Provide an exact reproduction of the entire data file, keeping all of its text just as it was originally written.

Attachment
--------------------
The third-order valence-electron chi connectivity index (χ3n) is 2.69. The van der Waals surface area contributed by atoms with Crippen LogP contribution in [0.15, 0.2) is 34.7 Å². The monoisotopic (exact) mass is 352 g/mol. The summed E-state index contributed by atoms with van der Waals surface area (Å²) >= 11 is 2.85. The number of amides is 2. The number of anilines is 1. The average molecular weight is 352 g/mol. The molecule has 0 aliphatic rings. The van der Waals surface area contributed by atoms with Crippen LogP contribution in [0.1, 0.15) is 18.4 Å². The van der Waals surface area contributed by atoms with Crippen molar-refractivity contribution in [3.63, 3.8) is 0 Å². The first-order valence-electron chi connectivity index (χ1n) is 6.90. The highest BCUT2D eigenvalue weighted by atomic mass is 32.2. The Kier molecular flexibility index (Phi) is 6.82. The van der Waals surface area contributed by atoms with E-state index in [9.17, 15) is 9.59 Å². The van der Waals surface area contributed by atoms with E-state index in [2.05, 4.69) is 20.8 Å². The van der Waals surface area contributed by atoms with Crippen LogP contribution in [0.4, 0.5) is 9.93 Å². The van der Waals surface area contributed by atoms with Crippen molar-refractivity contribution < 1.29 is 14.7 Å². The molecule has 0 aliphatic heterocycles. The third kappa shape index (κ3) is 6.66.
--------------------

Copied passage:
The third-order valence-electron chi connectivity index (χ3n) is 2.69. The van der Waals surface area contributed by atoms with Crippen LogP contribution in [0.15, 0.2) is 34.7 Å². The monoisotopic (exact) mass is 352 g/mol. The summed E-state index contributed by atoms with van der Waals surface area (Å²) >= 11 is 2.85. The number of amides is 2. The number of anilines is 1. The average molecular weight is 352 g/mol. The molecule has 0 aliphatic rings. The van der Waals surface area contributed by atoms with Crippen LogP contribution in [0.1, 0.15) is 18.4 Å². The van der Waals surface area contributed by atoms with Crippen molar-refractivity contribution in [3.63, 3.8) is 0 Å². The first-order valence-electron chi connectivity index (χ1n) is 6.90. The highest BCUT2D eigenvalue weighted by atomic mass is 32.2. The Kier molecular flexibility index (Phi) is 6.82. The van der Waals surface area contributed by atoms with E-state index in [9.17, 15) is 9.59 Å². The van der Waals surface area contributed by atoms with E-state index in [2.05, 4.69) is 20.8 Å². The van der Waals surface area contributed by atoms with Crippen LogP contribution in [0.4, 0.5) is 9.93 Å². The van der Waals surface area contributed by atoms with Crippen molar-refractivity contribution < 1.29 is 14.7 Å². The molecule has 0 aliphatic heterocycles. The third kappa shape index (κ3) is 6.66.